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Short-Sale Rule

What is the ‘Short-Sale Dominate’

The short-sale rule was a Securities and Exchange Commission (SEC) trading regulation that circumscribed short sales of stock from being placed on a downtick in the peddle price of the shares. 

BREAKING DOWN the ‘Short-Sale Rule’

Under the short-sale bar, shorts could only be traded at or above the most recently interchanged price of the security if the most recent price movement was upward. It prohibited with only limited exceptions the trading of shorts on downticks in the appropriate price. The rule was also known as the “plus-tick rule,” “tick-test statute,” or “uptick rule.”

The rule went into effect in 1938 and was discontinued by the SEC in 2007, allowing short sales to occur (where eligible) on any price tick in the make available, whether up or down. However, in 2010 the SEC adopted an alternative uptick supervise. It does not apply to all securities, and restrictions in trading on downticks are generally not restricted in narrowly-defined circumstances, such as when the price of a security has lessen visited by 10% or more from the previous day’s closing price.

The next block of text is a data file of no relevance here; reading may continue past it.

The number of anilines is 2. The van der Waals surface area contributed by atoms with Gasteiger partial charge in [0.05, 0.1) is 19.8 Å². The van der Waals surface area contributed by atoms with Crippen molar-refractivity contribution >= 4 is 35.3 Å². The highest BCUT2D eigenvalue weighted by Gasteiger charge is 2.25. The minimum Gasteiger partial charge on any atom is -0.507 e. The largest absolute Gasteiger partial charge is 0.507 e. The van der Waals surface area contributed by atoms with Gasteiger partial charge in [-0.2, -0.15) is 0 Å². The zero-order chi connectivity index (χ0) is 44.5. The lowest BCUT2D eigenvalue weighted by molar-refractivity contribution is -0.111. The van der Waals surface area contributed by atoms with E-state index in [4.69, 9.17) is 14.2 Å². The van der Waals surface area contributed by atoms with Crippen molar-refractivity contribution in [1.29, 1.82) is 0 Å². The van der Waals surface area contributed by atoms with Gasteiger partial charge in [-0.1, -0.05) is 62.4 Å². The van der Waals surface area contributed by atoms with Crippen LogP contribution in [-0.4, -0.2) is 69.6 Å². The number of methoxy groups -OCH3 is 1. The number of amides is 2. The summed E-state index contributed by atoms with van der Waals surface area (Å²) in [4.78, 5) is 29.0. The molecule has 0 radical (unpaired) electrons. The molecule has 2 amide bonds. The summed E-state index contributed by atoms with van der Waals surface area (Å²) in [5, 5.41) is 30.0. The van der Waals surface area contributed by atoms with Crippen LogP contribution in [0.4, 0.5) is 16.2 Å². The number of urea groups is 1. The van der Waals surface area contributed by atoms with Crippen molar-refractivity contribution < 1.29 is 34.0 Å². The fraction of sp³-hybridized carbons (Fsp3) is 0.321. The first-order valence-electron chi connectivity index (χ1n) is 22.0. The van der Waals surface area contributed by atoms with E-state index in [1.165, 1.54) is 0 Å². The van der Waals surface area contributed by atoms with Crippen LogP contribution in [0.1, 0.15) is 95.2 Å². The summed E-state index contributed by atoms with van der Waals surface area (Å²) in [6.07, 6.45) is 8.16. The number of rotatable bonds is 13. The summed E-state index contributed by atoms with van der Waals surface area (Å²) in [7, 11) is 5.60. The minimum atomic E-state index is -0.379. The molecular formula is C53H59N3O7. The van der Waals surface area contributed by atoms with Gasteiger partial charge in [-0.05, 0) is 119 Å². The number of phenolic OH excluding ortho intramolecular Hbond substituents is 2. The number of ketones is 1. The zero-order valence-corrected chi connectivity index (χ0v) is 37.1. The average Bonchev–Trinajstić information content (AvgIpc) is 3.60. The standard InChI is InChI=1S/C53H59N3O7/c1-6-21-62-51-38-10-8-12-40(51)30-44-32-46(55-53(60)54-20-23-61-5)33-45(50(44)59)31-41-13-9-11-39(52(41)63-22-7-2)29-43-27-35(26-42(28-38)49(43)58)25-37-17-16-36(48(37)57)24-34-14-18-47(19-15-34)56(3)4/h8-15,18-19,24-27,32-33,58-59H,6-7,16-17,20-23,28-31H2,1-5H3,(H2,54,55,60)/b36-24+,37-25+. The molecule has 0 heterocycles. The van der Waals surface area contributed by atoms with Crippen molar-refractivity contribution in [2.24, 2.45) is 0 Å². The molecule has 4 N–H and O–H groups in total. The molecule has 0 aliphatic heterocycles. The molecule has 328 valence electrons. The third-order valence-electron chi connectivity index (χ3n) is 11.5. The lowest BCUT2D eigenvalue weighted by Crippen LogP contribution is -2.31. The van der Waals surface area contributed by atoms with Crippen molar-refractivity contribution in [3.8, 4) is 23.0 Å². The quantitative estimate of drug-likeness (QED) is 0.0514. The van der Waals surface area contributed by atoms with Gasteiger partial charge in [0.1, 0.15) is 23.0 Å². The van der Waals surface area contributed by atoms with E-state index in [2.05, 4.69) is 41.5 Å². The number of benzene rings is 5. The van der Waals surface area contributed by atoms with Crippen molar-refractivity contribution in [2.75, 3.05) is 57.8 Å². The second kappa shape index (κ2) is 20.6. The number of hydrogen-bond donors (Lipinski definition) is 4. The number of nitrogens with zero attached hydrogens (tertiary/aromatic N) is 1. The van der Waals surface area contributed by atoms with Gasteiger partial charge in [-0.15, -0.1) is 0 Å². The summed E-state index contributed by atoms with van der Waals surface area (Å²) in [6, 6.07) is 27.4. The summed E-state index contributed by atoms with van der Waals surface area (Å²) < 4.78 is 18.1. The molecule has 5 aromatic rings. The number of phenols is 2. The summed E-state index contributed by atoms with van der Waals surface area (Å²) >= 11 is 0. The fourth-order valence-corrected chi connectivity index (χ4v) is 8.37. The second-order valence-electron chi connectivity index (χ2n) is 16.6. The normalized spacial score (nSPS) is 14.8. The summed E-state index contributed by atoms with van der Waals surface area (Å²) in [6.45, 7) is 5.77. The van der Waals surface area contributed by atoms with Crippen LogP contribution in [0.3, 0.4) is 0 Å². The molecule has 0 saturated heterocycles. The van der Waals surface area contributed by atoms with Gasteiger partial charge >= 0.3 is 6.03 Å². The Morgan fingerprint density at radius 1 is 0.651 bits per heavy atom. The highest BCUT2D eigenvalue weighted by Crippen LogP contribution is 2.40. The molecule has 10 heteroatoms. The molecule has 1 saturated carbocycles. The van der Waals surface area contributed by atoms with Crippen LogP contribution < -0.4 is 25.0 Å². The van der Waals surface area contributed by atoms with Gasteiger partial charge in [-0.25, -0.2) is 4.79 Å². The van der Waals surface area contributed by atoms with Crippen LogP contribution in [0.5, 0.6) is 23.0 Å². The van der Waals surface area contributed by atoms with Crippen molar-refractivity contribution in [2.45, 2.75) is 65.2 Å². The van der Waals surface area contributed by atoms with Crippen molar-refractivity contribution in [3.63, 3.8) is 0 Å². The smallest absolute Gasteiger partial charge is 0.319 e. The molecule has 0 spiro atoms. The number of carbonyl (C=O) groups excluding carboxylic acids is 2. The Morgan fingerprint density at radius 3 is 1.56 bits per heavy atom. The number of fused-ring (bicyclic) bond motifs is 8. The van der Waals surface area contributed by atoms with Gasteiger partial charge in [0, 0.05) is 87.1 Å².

Policy CV of the Short-Sale Rule

The SEC adopted the short-sale rule during the Great Pit in response to a widespread practice in which shareholders pooled their wherewithal and shorted shares, in the hopes that other shareholders would lose ones nerve and sell their shares quickly as well. The conspiring shareholders could then buy multifarious of the security at a reduced price, but they would do so by driving the value of the divisions even further down in the short term, and reducing the wealth of departed shareholders.

The SEC began examining the possibility of eliminating the short-sale rule believe in the decimalization of the major stock exchanges in the early 2000s. Because tick modulations were shrinking in magnitude following the change away from fractions, and U.S. handle markets had become more stable, it was felt that the restriction was no longer urgent.

The SEC ran a test program of stocks in 2003 to see if removing the short-sale rule would enjoy any negative effects. After reviewing the results it was decided that the determine no longer needed to exist, and it was dropped in 2007. However, naked underfunded – selling shares short that don’t exist or can’t be verified – is still outlawed.

The abandonment of the short-sale rule was met with considerable scrutiny and controversy, not itsy-bitsiest because it closely preceded the 2008 financial crisis. The SEC opened up the achievable reinstatement of the short-sale rule to public comment and review, and in 2010 over the alternative uptick rule restricting short sales on downticks of 10% or uncountable. 

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